burn is an evolving journal for emerging photographers. They publish new stories or singles at least three times per week from submissions they receive from up and coming photographers. David Alan Harvey, a Magnum photographer and mentor, curates the work shown on the blog, which draws lots of commentary from viewers. In describing the idea behind burn, he writes:
My whole philosophy of teaching and mentoring is based on the theory that I will be of most value to emerging photographers because I am very much a working photographer. I am constantly creating books for myself, planning exhibitions, printing for collectors, proposing and shooting magazine assignments, and do the occasional advertising shoot. Because of this NOW experience , it is quite easy for me to relate to the world of younger photographers who may benefit from my editing and expertise, yet know full well that I struggle with the environs of a fickle publishing world as do they.
Not only is burn about mentoring emerging photographers and publishing their work, there is also an emerging photographer grant given out each year to support personal projects. Check out the latest posts, and be prepared for inspiration (updated automatically):
As a well known commercial photographer with a successful business, Chase Jarvis’ blog is a must for anyone looking for some inspiration. He reviews new gear, discusses developing your creativity, lists great stuff from around the web and more. And one of the most interesting and inspiring pieces on his blog is the collection of photos posted from his iPhone. Check out the latest posts (updated automatically):
Doug Menuez is an award-winning documentary photographer based in New York City. His more than 25 years in the business has varied from photojournalism to commissioned work and personal fine art book projects. He’s fascinated with finding the balance between art and commerce, evidenced in a post about a commercial campaign for Emirates Airline that allowed him to “get paid to shoot what [he] love[s] and would be shooting anyway”. He also shares his sources of inspiration and people who’ve influenced his career, but it was his post on the Zen of Film vs. Digital Gratification that really got me hooked.
Mulling it over, I couldn’t articulate it fully but definitely, I knew I had become lazy, really lazy. A spectacular sloth by the standards of shooting film. Film is hard. Film is a stone cold unforgiving killing bastard. Film is once in a lifetime, no excuses. F8 and really, really be there: ready, steady, in focus, correct exposure, and pressing the shutter in sync with life.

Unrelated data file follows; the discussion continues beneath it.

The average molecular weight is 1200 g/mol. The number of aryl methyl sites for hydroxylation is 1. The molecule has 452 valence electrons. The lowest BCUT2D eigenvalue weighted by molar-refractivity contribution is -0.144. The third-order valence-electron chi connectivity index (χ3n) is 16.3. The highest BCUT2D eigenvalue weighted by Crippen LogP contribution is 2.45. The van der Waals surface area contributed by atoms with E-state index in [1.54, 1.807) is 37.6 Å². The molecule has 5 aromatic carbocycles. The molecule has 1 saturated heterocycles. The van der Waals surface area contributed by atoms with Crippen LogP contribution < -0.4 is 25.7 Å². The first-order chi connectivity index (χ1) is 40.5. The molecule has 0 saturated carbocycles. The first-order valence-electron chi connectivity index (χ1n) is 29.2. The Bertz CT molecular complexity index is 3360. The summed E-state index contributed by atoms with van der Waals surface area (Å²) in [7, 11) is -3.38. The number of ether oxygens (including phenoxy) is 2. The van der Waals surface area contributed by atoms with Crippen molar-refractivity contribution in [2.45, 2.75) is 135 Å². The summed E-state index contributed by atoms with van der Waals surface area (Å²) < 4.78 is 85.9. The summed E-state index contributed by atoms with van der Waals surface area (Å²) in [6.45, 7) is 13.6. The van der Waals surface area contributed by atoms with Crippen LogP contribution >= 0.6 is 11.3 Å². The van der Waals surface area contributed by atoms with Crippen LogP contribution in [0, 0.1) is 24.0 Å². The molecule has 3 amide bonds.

If you’re trying to make money and do what you love (shoot photos, tell stories, whatever you call it), Doug Menuez 2.0 is definitely a resource for inspiration. Check out the latest posts (updated automatically):
Andrea Bruce is an Indiana native and an alumna of the University of North Carolina at Chapel Hill. After shooting as a staff photographer for The Concord Monitor and The St. Petersburg Times, she joined the staff of The Washington Post where she began to chronicle the world’s most troubled areas. She has won many awards for her work, including top honors from the National Pictures of the Year competition, the White House News Photographers Association (where she has been named Photographer of the Year three times), and the prestigious John Faber award from the Overseas Press Club in New York. (Bio taken from Bruce’s website: www.andreabruce.com)
Currently based in Baghdad, Bruce writes a weekly column for The Washington Post called Unseen Iraq. Her column, which is displayed in blog format on the Washington Post website, shows some very different aspects of life in Iraq which are truly “unseen”. After viewing the images alone I got a more complete picture of life in Iraq–you won’t find the usual gloom and doom. The writing is very creative and easy to read, as one commenter notes:
Many of these posts are like poems. I have, for a few years now, read the blogs of Iraqis and researched the country for a film about Iraqi refugees, and Andrea Bruce’s articles and photographs are the most insightful and touching I have found anywhere about everyday life in Iraq.
We don’t know how long she’ll be based in the Middle East, but while she is we can all enjoy a fresh and inspiring perspective on life in Iraq. Check our her latest contributions (updated automatically):